I used to work on the river. The Cherokee. Then I was on the Hugh Martin. The H C Murry. It had a better store than them uptown. After the first war they wasnt no more packetboat trade. I was born in nineteen and hundred. Of a night you could hear them boats howlin on the river like souls. The old Martin had a steamhorn could and used to did bring the glass out of folks’ sashes. I went on the river when I was twelve. I weighed a hunnerd and eighty pound then. This white man shot me cause I whipped him. I didnt know no better. I was older then, must of been fourteen. Dumb as shit. I went home and got better and fore I could see him to kill him somebody had done done it. Cut his head off. Wasnt no friend of mine. Thowed my black ass in the jailhouse. Went up the side of my head with they old clubs and shit. I laid there in the dark, they aint give me nothin to eat yet. That was my first acquaintance of the wrath of the path. That’s goin on forty year now and it dont signify a goddamn thing. These bloods down here think it’s somethin to whip up on some police. They think that’s really somethin. Shit. You aint got nothin for it but a busted head. You caint do nothin with them motherfuckers. I wouldnt fight em at all if I could keep from it.
Suttree bent to see his face. Jones blinked, eyeballs like eggs in the mammoth black skull. He must have read his pale friend’s look because he said almost to himself: That’s the truth.
How did you get out?
They found his head. Man had it in a shoebox.
He was unscrewing the bottlecap, taking a drink. His eyes closed and opened slowly in the gloom. This man was a gambler and a whoremaster. He never drunk nor smoked. Run a whorehouse on Front Street that was well known in them days. Boats come in, the hands would all turn out for his place. Streets full of whores, queers any color. Thieves. They come out like roaches whenever you had a dockin. Then this feller cut his head off and carried it around in a shoebox with him. He got drunk one night down on Central Avenue and started showin the old head around. Folks runnin screamin into the streets. Next day I’s out.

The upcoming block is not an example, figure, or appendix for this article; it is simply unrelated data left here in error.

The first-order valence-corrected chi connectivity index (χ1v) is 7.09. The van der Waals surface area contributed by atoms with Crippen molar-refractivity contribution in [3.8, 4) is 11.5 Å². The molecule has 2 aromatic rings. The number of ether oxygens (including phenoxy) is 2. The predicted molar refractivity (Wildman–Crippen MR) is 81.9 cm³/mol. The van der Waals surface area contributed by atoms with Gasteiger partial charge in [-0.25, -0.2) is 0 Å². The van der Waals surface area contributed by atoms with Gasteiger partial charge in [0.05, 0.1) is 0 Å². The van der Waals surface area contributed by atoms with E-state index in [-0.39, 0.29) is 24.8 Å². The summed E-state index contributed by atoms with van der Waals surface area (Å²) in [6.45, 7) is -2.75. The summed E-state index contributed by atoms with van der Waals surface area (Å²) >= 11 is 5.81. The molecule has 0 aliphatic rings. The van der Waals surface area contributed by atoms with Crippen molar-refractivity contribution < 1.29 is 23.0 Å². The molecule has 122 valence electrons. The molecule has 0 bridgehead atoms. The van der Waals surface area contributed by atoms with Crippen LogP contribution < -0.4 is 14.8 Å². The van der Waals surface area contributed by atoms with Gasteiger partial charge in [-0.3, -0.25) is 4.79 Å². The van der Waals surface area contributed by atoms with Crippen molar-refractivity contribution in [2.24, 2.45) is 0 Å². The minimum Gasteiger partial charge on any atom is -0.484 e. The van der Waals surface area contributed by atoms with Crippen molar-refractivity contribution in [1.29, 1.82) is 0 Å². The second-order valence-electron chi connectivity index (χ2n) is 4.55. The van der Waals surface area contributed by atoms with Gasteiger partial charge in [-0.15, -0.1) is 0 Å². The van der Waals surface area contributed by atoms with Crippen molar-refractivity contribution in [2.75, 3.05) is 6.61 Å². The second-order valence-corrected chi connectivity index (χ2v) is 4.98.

Was he crazy?
I dont know. He didnt kill him to rob him. I guess he was a little bit crazy.
Would you have killed him?
I dont know. I reckon I would if that was how he’d of wanted it.
Suttree took a sip of his beer. He could hear Smokehouse in the outer room again, puttering about, glass clinking. He looked at Jones. Have you ever killed anyone? he said.
Not on purpose, said Jones.
From Cormac McCarthy’s Suttree. I read an echo of Huck and Jim in Sut and Jones, perhaps—a faint, distorted, reverberated echo, sure—but an echo. This episode also seems to obliquely reference Queequeg’s adventures with the shrunken head in Nantucket.
2 thoughts on “They found his head. Man had it in a shoebox. (Cormac McCarthy’s Suttree)”
Very striking cover art!
Nice. Aways loved this particular exchange between Jones and Suttree. “Went up the side of my head with they old clubs and shit”. Reminds me of ‘Black’s’ jailhouse story from The Sunset Limited.